October 22, 2014

Music Review: Mastodon

 

Once More ‘Round the Sun turns the page.

Music Review: Mastodon

It’s such an outlier for a band to expand their size and scope with every album that a band like Mastodon either gets marginalized or taken for granted. To say that the band's latest album, "Once More ‘Round the Sun," is a stunning piece of work with metal edge, psychedelic grooves and prog musicianship is par for the course is true, but it is also why Mastodon has emerged as the greatest metal band of the past decade. It’s also why they’ve been the most under-appreciated band of the decade.

There are two ways to listen to this new album: with ears old or new. If you’re new to the Mastodon oeuvre, "‘Round the Sun" shares a striking resemblance to 2011’s "The Hunter," which is 50-plus minutes of pulsing drums, riffs on riffs and vocals from the bowels of somewhere uninhabitable. Fans who bought early stock in Mastodon will certainly find this album enjoyable but will notice that long gone are the days when the band did concept albums based on Moby Dick or time travel by means of solar plexus.

Such a drastic change in attitude proved to be a backlash for a band like black album-era Metallica. There is no criticism with Mastodon because change has always been part of the band’s M.O. along with the music being really, really good. When Metallica released "Load" in 1996, the backlash was due in part to the band changing their sound and cutting their hair. It was largely based on Metallica taking riffs and scrapple and forcing them into something that could be a decent Metallica sound.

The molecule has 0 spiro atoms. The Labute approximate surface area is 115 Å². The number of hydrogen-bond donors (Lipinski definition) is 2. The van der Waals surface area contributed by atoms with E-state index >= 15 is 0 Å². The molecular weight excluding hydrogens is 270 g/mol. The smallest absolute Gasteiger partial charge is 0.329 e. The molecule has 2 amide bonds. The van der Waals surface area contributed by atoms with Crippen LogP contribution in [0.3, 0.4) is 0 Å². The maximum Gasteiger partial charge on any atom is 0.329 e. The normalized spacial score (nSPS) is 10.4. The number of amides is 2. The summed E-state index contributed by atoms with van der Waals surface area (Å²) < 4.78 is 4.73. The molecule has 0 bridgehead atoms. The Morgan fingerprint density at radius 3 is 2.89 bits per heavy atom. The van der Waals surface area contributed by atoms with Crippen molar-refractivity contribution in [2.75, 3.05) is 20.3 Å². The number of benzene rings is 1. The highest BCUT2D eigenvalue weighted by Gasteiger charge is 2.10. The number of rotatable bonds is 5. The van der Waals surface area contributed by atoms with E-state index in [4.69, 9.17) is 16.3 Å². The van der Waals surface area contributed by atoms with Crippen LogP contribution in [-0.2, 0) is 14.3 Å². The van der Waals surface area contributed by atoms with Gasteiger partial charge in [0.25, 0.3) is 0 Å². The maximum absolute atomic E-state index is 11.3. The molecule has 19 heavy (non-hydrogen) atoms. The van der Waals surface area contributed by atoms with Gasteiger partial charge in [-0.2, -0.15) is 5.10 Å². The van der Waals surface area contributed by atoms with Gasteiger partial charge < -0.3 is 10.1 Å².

"Once More ‘Round the Sun" is a far cry from that. Songs like “Tread Lightly” and “Halloween” retain bassist Troy Saunders’ epic howls where “High Road” and the standout “The Motherload” not only have clean vocals but vocals sung well by band MVP, drummer Brann Dailor. That’s where you hear the difference between a band evolving compared to an artistic shift, maybe-kinda-sorta image based. The guitar work of Bill Kelliher and Brent Hinds remain top notch as Kelliher delivers riff after riff and Hinds’ solos grow deeper and more intense with each take.

"Once More ‘Round the Sun" is a step forward for the band, as well as one of the year’s best releases.